Let's Study the Beatitudes! Part 2, The Poor

There’s a bright thread of connection between the Tree of the Knowledge of Good and Evil and the way the sermon on the mount begins. The tree stood as a perpetual sign for Adam and Eve to rely upon and walk submitted under God’s word. God declared all that was good or not good and they, as His creatures and image bearers were to trust Him. Of course, that didn’t pan out and we’ve all, since Adam, placed more weight on our own perspectives and words than we have in God and His word. Utterly foolish. William Henley’s Invictus declares that we’ve become the “captain of our own fate”, when in reality we’ve become conquered (victa) by own fallen self-reliance. Utterly foolish because the beginning of wisdom is the fear of God and a true fear of God is essentially a radical reliance upon Him.

  Our world today, like Cain and Lamech before us, is intoxicated in self-reliance and self-sufficiency. We pronounce blessings upon the rich and able, the well-to-do and confident, for theirs is the power of influence and the world’s applause. But Jesus, picking up a rather well-defined Biblical theme, starts off his famous sermon with a still more ancient promise - “Blessed are the poor in spirit, for theirs is the kingdom of heaven” (Matt. 5:3). The idea of being poor, that is, materially destitute, is not a foreign concept. We understand poverty. And poor people are, more often than not, quite dependent upon others for any well-being. A beggar begs because he needs help from someone who has more than him. John Stott recognizes that within the Scriptures “gradually, because the needy had no refuge but God, poverty came to have spiritual overtones and to be identified with humble dependence on God.”[1]  Hence Psalm 34:5-6, “Those who look to him are radiant, and their faces shall never be ashamed. This poor man cried, and the Lord heard him and saved him out of all his troubles.”[2]

This poverty of spirit then stands opposite the foolishness of self-reliance precisely because it is an attitude which constantly looks to God. It is the wisdom of that excellent prayer found in Proverbs 30:8-9. “Give me neither poverty nor riches; feed me with the food that is needful for me, lest I be full and deny you and say, “Who is the Lord?” or lest I be poor and steal and profane the name of my God.” Being poor in spirit is being someone who knows that you have nothing, spiritually, to offer and therefore you stand completely dependent upon God – upon his grace, his mercy, his provision, and effort. Being poor in spirit is accepting that you are spiritually needy.[3]

To be sure, Christians are, by definition, poor in spirit. We are people who have come to Christ in complete reliance upon him because we have come to acknowledge our own spiritual neediness. This is why Jesus promises that the poor in spirit will inherit the kingdom of heaven; there is salvation only in a needy and clingy reliance upon Jesus and Jesus alone. All self-sufficiency must be abandoned. But if I could apply this truth one step further: why do we then join churches (or attempt to lead churches) as if we weren’t still entirely dependent upon Jesus?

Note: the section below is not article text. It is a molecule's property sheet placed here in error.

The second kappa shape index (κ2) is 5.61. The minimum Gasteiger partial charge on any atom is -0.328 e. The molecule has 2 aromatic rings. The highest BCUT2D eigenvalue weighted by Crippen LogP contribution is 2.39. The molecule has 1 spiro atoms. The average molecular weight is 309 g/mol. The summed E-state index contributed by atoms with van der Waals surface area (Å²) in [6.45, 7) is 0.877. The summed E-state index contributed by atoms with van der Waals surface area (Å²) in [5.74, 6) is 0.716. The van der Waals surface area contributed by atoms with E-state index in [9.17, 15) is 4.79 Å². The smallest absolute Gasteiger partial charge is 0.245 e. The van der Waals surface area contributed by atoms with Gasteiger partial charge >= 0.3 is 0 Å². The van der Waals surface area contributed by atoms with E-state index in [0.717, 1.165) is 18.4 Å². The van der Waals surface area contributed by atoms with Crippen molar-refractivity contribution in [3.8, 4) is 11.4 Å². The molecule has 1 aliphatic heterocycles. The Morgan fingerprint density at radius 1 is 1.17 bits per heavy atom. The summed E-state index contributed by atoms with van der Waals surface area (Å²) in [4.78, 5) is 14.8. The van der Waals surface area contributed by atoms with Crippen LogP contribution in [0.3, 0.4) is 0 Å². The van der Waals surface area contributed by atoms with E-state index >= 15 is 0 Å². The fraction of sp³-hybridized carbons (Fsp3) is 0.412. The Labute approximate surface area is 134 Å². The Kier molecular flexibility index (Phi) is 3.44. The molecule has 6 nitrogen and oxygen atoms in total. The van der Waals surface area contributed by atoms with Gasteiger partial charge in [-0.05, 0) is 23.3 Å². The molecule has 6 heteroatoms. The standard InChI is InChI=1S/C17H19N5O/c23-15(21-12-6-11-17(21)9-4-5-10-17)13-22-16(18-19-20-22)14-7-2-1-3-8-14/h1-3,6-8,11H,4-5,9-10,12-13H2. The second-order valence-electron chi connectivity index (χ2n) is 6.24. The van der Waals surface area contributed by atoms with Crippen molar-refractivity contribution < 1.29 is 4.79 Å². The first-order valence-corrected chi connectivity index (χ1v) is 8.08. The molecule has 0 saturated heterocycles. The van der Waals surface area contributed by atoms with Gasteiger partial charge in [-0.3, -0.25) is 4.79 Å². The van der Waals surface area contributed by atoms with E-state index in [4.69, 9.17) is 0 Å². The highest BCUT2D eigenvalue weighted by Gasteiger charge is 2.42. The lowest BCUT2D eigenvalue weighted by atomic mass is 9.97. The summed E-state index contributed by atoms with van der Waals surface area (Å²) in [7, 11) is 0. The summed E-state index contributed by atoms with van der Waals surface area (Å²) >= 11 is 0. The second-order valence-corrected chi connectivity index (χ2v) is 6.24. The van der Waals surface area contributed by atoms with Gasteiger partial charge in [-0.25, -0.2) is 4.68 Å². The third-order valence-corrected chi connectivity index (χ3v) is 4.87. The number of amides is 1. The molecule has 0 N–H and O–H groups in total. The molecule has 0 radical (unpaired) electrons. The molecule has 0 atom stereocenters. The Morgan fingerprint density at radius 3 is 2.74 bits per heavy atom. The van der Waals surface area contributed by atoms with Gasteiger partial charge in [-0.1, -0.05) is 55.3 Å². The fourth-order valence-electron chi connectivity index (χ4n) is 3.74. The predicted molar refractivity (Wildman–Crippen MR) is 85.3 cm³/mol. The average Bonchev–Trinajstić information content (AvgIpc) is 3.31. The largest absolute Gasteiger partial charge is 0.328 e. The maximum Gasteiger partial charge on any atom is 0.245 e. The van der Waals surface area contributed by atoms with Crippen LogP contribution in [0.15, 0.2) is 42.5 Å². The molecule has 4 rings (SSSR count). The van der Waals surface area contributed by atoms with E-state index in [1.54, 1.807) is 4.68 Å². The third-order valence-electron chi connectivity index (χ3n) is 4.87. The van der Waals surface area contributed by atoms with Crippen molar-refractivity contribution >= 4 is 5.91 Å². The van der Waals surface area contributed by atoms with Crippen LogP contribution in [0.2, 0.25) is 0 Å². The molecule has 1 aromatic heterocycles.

We all know that the plural form of the word Christian is a church. The church, the local church, is nothing more than the gathering together of poor-in-spirit people. So shouldn’t the church reflect such lowliness of spirit? What would that look like? I’ll give just two possible answers.

First, it would look like a church which values gathered prayer and prayer meetings more than flashy programs that attract the outside world. When Christians gather to do nothing but pray for an hour or more, that time spent is a congregational confession of utter dependence and neediness. They are asking and pleading, dare I say begging, for God to do what they know they can’t do themselves.

Second, it would like a church that hungers to hear from God more than from the world or even from a particular pastor. Utter dependency upon the word of God is supremely valued knowing that what God says is entirely enough to guide and nourish the church. Self-sufficiency (the currency of unbelief) is given up for the sufficiency of God’s word (the life-giving bread of true belief). The church confesses with the Psalmist, “My soul clings to the dust; give me life according to your word!” (Psalm 119:25).

This is where we see a direct connection between that ancient Tree of the Knowledge of Good and Evil and Jesus’s first point in his Mountain-side sermon. Adam and Eve were created to live utterly dependent upon God and his word, daily gathering together to listen to Him and to commune with him. They failed. They considered themselves over and above God and his word, tempted to have some degree of self-sufficiency, knowing good and evil themselves! But in Christ we are called to abandon all of that foolishness. James Montgomery Boice says it best when he writes that we must “look to God as you see Him reflected in the person of the Lord Jesus Christ. There you will learn true humility, a true sense of need, and the result will be beneficial.”[4] And as the church does this more and more, looking to God in Christ, so too I pray we find an increasingly needy and humble church in world drunk on self-sufficiency.

Stephen Unthank (MDiv, Capital Bible Seminary) serves at Greenbelt Baptist Church in Greenbelt, MD, just outside of Washington, DC.  He lives in Maryland with his wife, Maricel and their two children, Ambrose and Lilou.

[1] John Stott, The Message of the Sermon on the Mount, (Inter-Varsity Press, 1978), 38.

[2] See also Isaiah 57:15 and 66:2 (cf. D.A. Carson, Jesus’ Sermon on the Mount and His Confrontation with the World (Baker Books, 1987), 17-18.

[3] R. Kent Hughes, The Sermon on the Mount: The Message of the Kingdom (Crossway Books, 2001), 19.

[4] James Montgomery Boice, The Sermon on the Mount: Matthew 5-7 (Baker Books, 1972), 24.


Stephen Unthank